Advance Health Directives

 Learn more about Advance Health Directives

An Advance Directive is your own directions about your own health in advance of some medical event happening.

Many people believe this is a Living Will, however, a living will is different in that it is a statement of general values around your health care, such as “I want no heroic measures.”

An Advance Directive provides an opportunity for you to provide written instructions on the types of decisions for healthcare you want in place (to receive or refuse care) should you become incapable and unable to communicate your own health decisions. The document does not appoint someone as a representative to make health care decisions on your behalf, however, your representative or medical personnel can use your advance directive as the rules for which to make decisions about giving or withholding treatments. Under British Columbia law, your health care provider must follow your instructions regarding the refusal of specific health care as outlined in your directive.

Most people understand a common type of an Advance Directive as a DNR (Do Not Resuscitate) order. Examples of other common directives include (but are not limited to): consent or refusal to surgery, blood transfusions, CPR, dialysis, feeding tubes, ventilators, and organ donations.

Advance Directives do not cover all possible health care options. They are best when paired alongside a Health Representation Agreement which allows your representative to use the advance directive and interpret specific health situations to make the best possible decision to respect your directions, values, and beliefs.

If you are not sure if you need an Advance Directive, or how to plan one that meets your needs, please contact us to discuss your unique situation.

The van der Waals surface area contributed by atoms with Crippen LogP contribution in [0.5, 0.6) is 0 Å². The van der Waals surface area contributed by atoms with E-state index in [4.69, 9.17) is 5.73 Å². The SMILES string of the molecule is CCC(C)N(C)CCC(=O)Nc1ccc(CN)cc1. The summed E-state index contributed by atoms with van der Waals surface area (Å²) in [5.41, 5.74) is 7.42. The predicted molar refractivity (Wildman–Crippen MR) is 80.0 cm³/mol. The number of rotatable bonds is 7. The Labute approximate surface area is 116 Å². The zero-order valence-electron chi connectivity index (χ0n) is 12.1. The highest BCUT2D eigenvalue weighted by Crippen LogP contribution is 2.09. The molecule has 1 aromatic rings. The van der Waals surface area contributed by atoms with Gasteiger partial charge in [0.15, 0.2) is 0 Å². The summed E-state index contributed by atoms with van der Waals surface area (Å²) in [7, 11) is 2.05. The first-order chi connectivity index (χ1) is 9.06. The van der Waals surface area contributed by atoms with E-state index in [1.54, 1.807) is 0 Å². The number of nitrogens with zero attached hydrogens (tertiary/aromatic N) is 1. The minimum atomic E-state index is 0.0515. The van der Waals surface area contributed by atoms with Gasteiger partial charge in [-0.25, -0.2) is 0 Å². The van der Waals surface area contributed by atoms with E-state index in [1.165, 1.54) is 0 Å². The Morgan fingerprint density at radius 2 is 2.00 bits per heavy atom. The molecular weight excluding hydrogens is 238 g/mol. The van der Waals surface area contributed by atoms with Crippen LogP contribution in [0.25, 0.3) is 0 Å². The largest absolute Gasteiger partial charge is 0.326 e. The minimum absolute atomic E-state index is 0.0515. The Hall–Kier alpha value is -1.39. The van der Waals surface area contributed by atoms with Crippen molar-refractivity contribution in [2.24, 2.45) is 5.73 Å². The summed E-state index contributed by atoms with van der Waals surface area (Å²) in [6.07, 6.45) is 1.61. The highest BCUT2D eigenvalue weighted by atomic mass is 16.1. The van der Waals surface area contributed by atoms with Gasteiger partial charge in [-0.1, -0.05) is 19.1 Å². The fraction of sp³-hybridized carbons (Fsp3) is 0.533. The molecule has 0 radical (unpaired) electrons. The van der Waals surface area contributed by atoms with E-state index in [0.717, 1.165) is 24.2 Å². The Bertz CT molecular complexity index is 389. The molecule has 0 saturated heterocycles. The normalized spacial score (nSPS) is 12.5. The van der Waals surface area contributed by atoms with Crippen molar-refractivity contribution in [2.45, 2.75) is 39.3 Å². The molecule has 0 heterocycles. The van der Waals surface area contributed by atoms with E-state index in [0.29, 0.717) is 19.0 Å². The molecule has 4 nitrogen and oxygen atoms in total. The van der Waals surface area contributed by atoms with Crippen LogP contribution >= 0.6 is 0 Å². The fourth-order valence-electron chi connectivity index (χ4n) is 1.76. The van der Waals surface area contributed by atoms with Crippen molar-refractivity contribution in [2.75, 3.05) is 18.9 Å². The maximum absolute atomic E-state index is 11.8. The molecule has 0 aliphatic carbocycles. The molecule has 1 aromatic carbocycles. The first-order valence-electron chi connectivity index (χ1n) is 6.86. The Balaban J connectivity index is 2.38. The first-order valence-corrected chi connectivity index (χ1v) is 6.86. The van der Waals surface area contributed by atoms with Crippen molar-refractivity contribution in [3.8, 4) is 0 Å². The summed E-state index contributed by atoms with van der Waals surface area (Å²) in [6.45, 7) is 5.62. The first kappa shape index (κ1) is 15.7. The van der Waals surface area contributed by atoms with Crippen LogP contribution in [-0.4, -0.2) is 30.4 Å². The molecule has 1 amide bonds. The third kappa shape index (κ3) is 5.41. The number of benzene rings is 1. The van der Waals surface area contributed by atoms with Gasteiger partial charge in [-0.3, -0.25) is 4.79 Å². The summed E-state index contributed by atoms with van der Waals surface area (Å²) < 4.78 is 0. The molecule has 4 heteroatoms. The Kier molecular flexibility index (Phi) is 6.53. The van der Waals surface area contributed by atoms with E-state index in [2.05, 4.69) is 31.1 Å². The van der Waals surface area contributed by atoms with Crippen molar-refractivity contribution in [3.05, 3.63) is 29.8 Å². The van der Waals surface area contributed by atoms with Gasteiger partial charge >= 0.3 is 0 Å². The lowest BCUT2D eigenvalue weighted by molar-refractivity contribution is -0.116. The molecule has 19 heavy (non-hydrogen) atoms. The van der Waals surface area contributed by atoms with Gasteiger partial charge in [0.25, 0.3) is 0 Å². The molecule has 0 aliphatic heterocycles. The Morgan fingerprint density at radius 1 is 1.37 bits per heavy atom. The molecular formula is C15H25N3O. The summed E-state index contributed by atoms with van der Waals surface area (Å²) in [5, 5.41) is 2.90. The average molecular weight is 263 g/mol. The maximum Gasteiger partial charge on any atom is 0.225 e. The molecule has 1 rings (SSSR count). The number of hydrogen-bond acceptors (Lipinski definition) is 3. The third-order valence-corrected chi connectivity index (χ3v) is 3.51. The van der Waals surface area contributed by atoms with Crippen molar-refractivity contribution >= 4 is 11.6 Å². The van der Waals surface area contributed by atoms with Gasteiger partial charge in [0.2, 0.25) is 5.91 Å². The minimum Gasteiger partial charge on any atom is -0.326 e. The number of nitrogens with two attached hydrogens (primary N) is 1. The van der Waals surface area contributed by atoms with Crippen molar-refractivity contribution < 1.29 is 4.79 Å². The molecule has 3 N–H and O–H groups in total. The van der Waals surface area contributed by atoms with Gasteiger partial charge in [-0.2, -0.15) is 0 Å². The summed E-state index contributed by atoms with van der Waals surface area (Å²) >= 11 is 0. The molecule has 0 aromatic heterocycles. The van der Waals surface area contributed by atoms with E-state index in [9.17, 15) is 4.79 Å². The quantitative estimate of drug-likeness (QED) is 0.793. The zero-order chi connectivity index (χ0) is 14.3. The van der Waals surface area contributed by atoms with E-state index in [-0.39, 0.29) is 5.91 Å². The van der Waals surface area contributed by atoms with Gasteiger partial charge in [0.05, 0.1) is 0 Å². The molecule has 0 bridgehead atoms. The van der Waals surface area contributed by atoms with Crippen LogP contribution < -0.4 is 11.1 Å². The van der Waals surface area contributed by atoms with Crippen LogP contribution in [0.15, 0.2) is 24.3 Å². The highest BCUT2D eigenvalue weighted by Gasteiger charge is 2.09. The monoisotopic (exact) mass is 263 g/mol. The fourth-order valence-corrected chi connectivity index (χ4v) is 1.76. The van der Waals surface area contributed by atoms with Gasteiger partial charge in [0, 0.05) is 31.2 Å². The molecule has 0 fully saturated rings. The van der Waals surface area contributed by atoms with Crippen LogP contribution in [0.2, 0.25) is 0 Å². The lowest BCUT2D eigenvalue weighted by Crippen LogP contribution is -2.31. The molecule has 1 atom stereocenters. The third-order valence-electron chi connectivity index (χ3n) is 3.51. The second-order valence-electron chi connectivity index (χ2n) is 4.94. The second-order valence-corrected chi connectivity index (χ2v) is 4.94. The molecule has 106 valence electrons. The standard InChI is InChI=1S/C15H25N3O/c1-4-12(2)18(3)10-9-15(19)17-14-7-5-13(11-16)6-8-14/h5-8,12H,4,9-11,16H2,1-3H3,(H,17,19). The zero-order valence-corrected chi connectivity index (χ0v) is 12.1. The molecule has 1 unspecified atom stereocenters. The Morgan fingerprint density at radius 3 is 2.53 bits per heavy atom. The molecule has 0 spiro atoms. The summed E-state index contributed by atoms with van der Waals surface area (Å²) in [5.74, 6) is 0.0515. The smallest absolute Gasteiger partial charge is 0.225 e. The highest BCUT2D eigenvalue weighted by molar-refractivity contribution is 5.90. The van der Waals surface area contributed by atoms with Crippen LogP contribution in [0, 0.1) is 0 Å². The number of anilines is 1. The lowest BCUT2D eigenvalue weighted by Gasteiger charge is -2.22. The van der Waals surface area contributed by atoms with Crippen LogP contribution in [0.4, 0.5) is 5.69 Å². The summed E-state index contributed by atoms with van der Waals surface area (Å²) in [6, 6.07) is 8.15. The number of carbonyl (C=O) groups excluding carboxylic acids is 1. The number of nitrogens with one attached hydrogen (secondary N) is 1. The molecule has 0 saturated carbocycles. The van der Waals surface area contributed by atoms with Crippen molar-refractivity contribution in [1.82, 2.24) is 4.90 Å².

Q&A Advance Directive

If you have specific directions or strongly held beliefs around quality of life, end of life, and types of treatments you would or would not want, then an Advance Directive is recommended. Also advanced age or known health risks that would lead to incapacity and a declining quality of life are other reasons to have this document in place. If you are already within the healthcare system in BC, you can discuss with your doctor the MOST Program which has 6 levels of medical intervention. Based on your health condition, you can put in place the range of options from one extreme (of all interventions) to the other extreme (of no interventions) and let natural death occur.

Persons with:

  • advanced age.
  • known health issues and risks.
  • strong values and beliefs around specific healthcare.
  • no trusted person to appoint as a health representative.
  • an interest to provide guiding information to their representative to make decisions.
  • family members who cannot or will not respect treatment plans and end of life decisions.

You can:

  • Stay in charge of the types of treatments you do or do not want.
  • Makes decision making easier.
  • Doctors and medical personnel know what treatments to give or withhold.
  • Help your give your representative the tool to make decision making easier.
  • Reduce the burden of difficult decisions made by a representative or other decision maker.
  • Minimize family dynamics and lessen family fighting and avoid disagreements.
  • Be proactive in managing your own health.
  • Receive care consistent with your preferences.
  • Prevents unwanted care or hospitalizations.

Have questions? Chat with us via phone or email.